An author that, I think, handles the dark side of things quite well would be Joe Abercrombie. His characters aren’t very nice, but at the same time… they’re not all despicable 24/7. Logen Ninefingers has moments where he’s really quite nice. In the First Law trilogy, we saw Jezal improve a bit as a person. Glokta has… well, he has a great sense of humor. 

One of my favorite authors, Brent Weeks, treads the line of grittiness and darkness in the Night Angel Trilogy. At times, I felt that he may have stumbled over the line a few times, but it’s a perfect example of what I’m talking about. It’s the author’s duty to pick a line for himself, and to not cross it. It’s the reader’s job to see if s/he and the author have the same lines drawn in the sand.

So, yes. Please comment on your thoughts about darkness in books. I’m really interested to know what people think. How dark is dark enough for you? Tell me about it in the comments!

Ps: Hit the Like and Follow button if you thought this was a cool blogpost. Had fun writing about this stuff. 

~Jian

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Comments
  1. tktrian says:

    Haha, I just wrote something similar to our blog 😀 thanks for commenting! In novels barely anything shocks or disturbs me anymore, but when I invest myself into telling a dark story, I get a little uncomfy. You haven’t read the worst of Solus yet… we can send you a little more to beta-read and you can tell if we’ve done a shitty job at it 😀 the point is never to glorify darkness, but rather, challenge it.

    • J.A. Romano says:

      Yup, completely agree. : D Feel free to send me some more to beta read. I’ve been missing the adventures of Reggie and Lise. I’m sure you guys did a fantastic job. Oh, I don’t know if you got the tag, but I tagged the two of you in this meme.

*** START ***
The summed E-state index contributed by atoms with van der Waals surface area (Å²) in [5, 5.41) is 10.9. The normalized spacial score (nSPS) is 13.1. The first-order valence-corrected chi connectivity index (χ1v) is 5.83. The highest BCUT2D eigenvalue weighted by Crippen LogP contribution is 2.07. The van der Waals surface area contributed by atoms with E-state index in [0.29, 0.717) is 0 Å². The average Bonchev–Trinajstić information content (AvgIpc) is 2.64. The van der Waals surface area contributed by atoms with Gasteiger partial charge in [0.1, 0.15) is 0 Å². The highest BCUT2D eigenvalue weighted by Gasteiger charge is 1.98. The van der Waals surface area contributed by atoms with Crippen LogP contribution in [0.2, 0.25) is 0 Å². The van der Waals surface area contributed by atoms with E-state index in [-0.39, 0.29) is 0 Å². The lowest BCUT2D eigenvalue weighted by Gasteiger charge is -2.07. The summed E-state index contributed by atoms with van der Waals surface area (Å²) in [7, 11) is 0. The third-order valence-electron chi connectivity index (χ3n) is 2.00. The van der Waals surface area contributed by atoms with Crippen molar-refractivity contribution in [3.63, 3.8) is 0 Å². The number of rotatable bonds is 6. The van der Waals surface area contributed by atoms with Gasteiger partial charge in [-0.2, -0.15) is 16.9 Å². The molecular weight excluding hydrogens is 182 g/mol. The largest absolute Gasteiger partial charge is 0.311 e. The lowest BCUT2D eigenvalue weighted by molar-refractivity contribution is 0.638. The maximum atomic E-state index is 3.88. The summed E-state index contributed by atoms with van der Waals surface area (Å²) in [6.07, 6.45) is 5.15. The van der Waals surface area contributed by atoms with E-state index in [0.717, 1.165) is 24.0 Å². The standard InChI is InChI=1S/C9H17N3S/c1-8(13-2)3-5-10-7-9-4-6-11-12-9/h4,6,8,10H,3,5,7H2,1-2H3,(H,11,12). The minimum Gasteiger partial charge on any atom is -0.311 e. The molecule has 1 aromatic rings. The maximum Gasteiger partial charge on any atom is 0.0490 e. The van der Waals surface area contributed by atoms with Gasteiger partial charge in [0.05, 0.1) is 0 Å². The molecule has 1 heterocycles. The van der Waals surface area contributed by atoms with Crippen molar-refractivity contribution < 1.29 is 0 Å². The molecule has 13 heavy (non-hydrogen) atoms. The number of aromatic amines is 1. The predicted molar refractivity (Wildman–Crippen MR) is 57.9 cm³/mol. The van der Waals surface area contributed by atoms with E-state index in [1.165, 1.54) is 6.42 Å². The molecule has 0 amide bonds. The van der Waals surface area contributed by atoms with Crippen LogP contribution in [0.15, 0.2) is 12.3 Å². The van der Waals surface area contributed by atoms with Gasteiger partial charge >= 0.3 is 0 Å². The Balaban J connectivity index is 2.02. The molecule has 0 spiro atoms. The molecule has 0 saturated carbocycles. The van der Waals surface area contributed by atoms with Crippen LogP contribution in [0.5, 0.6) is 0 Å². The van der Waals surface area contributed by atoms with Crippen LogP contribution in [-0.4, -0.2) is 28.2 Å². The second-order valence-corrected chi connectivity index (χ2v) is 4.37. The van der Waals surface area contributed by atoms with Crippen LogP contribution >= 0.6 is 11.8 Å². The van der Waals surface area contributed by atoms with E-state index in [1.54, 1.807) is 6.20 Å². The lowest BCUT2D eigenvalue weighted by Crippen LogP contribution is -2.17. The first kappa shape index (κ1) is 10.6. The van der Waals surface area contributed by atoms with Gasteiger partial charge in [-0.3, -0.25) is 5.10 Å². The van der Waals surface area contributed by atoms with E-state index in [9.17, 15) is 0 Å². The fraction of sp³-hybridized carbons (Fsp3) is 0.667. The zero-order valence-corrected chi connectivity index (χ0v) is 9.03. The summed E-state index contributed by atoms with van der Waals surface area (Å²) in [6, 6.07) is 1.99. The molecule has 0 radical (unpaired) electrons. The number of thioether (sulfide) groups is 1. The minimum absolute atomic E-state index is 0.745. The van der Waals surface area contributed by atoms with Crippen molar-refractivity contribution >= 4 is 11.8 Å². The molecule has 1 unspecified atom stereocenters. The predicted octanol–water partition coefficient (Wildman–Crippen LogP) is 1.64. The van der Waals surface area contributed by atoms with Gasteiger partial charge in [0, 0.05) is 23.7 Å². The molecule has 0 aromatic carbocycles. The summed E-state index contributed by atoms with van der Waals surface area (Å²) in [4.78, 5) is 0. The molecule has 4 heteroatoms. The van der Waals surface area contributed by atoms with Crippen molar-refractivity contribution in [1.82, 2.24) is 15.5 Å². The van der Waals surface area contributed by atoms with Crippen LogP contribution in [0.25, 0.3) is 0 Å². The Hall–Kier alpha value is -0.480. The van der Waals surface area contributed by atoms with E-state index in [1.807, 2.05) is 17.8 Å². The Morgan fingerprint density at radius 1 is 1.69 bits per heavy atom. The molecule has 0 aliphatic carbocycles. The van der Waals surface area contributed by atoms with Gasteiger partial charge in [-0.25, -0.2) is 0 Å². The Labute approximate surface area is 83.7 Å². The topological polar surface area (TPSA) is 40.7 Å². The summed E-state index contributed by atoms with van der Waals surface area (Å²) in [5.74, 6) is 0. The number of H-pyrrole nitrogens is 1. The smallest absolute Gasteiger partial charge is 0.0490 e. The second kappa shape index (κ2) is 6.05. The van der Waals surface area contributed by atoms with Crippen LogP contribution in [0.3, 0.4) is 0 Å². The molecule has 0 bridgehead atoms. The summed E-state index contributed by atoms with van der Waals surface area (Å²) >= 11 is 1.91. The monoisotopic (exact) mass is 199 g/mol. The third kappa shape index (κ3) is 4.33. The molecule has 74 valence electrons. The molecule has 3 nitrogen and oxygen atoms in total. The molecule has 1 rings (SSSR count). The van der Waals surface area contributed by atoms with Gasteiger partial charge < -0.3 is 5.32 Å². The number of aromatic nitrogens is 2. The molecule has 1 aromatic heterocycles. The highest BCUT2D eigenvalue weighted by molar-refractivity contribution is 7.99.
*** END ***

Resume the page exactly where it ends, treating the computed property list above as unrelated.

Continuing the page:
https://dullboredom.wordpress.com/2013/05/26/wip-update-tag-im-it/

      Interested to see how you two will respond to the Q’s. : )

      • tktrian says:

        Yes, thanks for it! We’ll answer the questions asap, just been a bit busy lately (work, shooting competition, paper deadlines… life gets in the way >_<) And thank you, we will send you something soon, and also, if you want us to beta-read/crit, we'll be happy to help^^

  2. C.Hill says:

    I used to not have a limit on what I could take when it comes to dark stuff. I’m practically dehumanized to the basic gritty stuff authors throw out to their characters. But last week, I was reading the second Sandman Slim and stumbled upon my line that shall never be crossed. A magician guy got off on a zombie eating his boys.

    Yeah. Sorry for the graphic-ness, but that was just disturbing. Never, ever want to read (or write) stuff like that.

    • J.A. Romano says:

      Yikes, I actually remember that. Definitely one of the things I will never write about. Richard Kadrey sure likes to push the lines, I gotta say. Don’t know if that’s a good thing or a bad thing… All I know is that I probably wouldn’t have found another line I’d never cross if it wasn’t for his books. xD